In his day the late W J Brunell was a very skilled photographer, working mostly for the yellow-cover journal The Auto (not to be confused with The Autocar) but also specialising in fine photographs of the interiors of stately houses and their changing garden scenes throughout the four seasons.
When I heard Brunell was offering his entire collection of photographs and glassplate negatives for sale, I thought MOTOR SPORT would be well advised to purchase them, and drove down to see what I could do. Brunell greeted me by asking what make of car I would like to look at first, implying that he had photographed them all. Feeling this to be rather pompous I sought to catch him out by replying: “What about the Butterosi?”
I knew practically nothing about this make, but thought it would be sufficiently rare to defeat the old photographer. “Ah, that will be in the B file”, said Brunell, and a moment later he was handing me a set of photographs of a Butterosi. Not only that, but these prints showed both sides of the car’s engine, its dashboard, front and back and side views!
Feeling suitably chastened, I realised that as a penance one day I should have to do some research on this obscure make! As for Brunell’s enormous collection of photographs, I believe it is now in the Beaulieu Library of the National Motor Museum.
About this Butterosi. It was made at Boulogne-sur-Seine, and some called it the best of the French light-cars. C R Finch-Noyes of Lennox House, Norfolk Street in London, sensing that at a time of acute car-shortage, after the Armistice, it was highly desirable to have something on wheels to sell, took a stand at the 1919 Olympia Show and exhibited thereon a 12hp Butterosi six-light saloon, a four-seater tourer edition of which was priced at £600.
The specification embraced a four-cylinder 65mm x 100mm (1327cc) side-valve engine with trough lubrication, distinguished only by its magdyno. Also notable, however, was the unit construction of engine and four-speed gearbox, with the multi-plate clutch fully enclosed by the clutch-pit but accessible through a big rectangular cover-plate.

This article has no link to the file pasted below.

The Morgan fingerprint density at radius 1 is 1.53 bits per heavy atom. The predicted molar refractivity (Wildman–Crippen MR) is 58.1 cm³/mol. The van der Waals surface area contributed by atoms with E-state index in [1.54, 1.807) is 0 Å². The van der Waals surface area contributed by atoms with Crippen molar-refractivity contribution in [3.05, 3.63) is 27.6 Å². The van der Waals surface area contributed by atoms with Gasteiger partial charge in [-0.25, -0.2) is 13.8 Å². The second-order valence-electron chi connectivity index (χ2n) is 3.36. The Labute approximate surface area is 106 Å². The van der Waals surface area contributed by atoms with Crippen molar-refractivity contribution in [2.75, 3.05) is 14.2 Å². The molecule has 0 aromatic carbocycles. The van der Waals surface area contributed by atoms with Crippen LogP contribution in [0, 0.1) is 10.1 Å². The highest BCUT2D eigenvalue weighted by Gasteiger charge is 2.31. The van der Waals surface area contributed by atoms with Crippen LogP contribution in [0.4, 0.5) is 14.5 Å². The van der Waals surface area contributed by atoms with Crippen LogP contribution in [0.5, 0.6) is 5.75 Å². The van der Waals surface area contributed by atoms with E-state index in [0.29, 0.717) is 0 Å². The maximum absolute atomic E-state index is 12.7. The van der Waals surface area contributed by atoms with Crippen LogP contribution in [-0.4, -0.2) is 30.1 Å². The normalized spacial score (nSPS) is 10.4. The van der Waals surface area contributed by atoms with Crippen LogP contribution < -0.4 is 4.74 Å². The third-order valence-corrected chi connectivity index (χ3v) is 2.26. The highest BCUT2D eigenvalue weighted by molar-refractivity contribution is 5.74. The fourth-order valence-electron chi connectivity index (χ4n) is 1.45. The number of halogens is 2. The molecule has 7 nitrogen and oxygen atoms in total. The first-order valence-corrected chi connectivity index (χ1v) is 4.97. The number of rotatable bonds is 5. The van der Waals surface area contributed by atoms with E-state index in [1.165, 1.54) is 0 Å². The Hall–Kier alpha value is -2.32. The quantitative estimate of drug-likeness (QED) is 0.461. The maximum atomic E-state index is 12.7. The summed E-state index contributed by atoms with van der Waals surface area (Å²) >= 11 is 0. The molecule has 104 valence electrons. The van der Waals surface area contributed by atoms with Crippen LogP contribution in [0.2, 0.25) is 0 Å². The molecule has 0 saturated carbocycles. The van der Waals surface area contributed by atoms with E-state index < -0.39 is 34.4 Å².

Otherwise the Butterosi was just a typical French small-car of the period, with disc wheels shod with 765 x 105 tyres, a neatly made back-axle, with two steel castings bolted together on the differential centre-line. It was claimed that although thermo-syphon cooling was used , the radiator header-tank stood some 12in above the top of the cylinders. But as the bonnet-top sloped downwards and the radiator was not particularly tall, the threepoint-mounted engine unit must have been hung very low in the chassis.
Evidence of economy was to be seen in the braking system, which although compensated and equipped with finger-nut adjusters, used the same drums for both systems — the pedal working external brake-bands, the lever expanding shoes.
That Mr Brunell was able to produce a set of photographs of this race and unsung car is all the more to his credit, for in May 1923 the Light Car Company of Euston Road was still trying to get rid of an almost-new 1920 Butterosi saloon (probably the Show car) for £165.
The make made its debut at the 1919 Paris Show, but little more was heard of it after the London Show, although one was shown on the James H Gatt stand at the Scottish Show in January 1920 (held in Glasgow’s Kelvin Hall which, before being burnt down and rebuilt, resembled an aeroplane hangar with a wood-supported roof).
Early in 1921 the Welbeck Auto Agency of Great Portland Street was advertising a new four-seater Butterosi, said to do 38 mpg, for immediate delivery, dubbing it “France’s Best Light-Car”. But whereas that other rare car for which a similar slogan was used, the Sequeville-Hoyau, appeared in the 1921 MCC Land’s End Trial driven by a Mr Myson (and I discovered one during WW2 in the garage opposite the RAE in Farnborough), the Butterosi just faded away. WB